International Donors Should Increase Contributions to Global Fund, Mandela Says in Opinion Piece
International donors should increase their pledges to the Global Fund To Fight AIDS, Tuberculosis and Malaria because any shortfalls in the fund's resources could "hamper its efforts to stimulate and sustain precisely the kind of international partnerships that have the greatest potential for success" in the fight against the HIV/AIDS pandemic, former South African President Nelson Mandela writes in a London's Times opinion piece. Until a cure for HIV/AIDS is developed, "the challenge is to stop people from getting HIV in the first place, and particularly to curtail its spread among young people," Mandela writes. He points to "clear evidence that combining the resources of the developed world with innovative local solutions in the unique cultures of developing countries is making a difference." The "key" to developing successful prevention programs "seems to be the degree to which local efforts adapt international experience to the needs and attitudes of local populations," Mandela says. He cites successful local treatment and prevention programs in Brazil, India and Thailand. He also says there are "promising signs" that loveLife, an "unprecedented" prevention campaign aimed at South African youth, is "paying off" (Mandela, Times, 9/27). Mandela points to a recent study indicating that youth who have participated in loveLife programs are significantly less likely than those who have not participated to be HIV-positive. More than 85% of young people in South Africa have reported that they are aware of loveLife and one-third have participated in a loveLife program, Mandela writes (Kaiser Daily HIV/AIDS Report, 9/26).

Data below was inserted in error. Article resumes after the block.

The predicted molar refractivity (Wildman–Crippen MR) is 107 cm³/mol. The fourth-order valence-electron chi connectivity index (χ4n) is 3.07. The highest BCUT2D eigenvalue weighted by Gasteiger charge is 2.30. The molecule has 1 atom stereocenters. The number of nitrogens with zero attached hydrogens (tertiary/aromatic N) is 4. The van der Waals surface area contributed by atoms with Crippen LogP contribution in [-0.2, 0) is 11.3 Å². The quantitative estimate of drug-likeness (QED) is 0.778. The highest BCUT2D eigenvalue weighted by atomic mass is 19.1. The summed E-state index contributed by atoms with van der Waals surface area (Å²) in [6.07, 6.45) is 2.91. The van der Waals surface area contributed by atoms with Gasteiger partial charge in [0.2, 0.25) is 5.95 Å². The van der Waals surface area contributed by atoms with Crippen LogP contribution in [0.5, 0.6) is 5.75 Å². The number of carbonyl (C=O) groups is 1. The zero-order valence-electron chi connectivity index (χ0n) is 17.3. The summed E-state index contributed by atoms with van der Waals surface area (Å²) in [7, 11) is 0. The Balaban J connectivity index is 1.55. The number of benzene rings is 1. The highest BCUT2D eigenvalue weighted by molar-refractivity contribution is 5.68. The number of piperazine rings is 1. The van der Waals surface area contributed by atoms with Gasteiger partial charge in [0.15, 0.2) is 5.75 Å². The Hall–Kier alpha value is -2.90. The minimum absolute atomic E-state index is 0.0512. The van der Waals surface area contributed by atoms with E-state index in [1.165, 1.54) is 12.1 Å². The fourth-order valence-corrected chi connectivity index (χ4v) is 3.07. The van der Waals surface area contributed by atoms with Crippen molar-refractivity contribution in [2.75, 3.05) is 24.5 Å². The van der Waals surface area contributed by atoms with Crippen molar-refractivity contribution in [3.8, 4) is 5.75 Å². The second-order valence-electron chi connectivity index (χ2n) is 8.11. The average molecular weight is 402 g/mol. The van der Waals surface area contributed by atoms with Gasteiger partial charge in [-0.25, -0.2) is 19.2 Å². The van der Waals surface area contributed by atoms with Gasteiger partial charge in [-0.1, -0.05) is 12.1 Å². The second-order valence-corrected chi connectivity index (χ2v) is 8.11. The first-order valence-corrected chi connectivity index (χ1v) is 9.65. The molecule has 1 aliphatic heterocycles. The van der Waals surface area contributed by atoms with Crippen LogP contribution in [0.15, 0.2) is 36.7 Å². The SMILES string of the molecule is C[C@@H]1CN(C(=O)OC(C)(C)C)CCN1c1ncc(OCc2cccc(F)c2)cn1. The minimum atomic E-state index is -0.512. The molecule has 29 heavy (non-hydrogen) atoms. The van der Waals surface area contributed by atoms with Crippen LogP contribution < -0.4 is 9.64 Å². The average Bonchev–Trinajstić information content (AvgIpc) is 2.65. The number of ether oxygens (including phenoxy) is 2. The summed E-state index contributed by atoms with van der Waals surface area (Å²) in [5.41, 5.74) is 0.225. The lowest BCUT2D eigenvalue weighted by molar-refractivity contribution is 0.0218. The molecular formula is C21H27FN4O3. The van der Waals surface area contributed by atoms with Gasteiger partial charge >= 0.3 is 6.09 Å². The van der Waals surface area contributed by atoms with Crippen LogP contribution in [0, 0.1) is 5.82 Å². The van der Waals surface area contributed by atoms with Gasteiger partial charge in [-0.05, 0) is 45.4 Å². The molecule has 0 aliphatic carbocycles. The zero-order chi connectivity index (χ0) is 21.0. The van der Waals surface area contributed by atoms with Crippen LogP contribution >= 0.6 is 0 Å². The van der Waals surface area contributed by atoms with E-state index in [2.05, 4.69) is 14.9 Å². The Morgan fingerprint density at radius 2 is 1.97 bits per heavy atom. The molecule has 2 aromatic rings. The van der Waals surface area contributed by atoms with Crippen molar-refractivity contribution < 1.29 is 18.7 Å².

"We are at a critical moment in our fight against HIV, and maintaining momentum now is vital," Mandela writes. He continues, "At a time when we are beginning to see signs of progress in the fight against HIV/AIDS, the nations of the world should surely be able to agree at least on the need to fully replenish the Global Fund." He calls on nations to contribute their "fair share" to the fund, adding, "Failure to do so will undermine the worldwide political leadership on HIV/AIDS we have worked so hard to establish, and progress in combating the pandemic will stall." He concludes, "Once the current spirit of global commitment to the fight against HIV/AIDS is lost, it will never be restored" (Times, 9/27).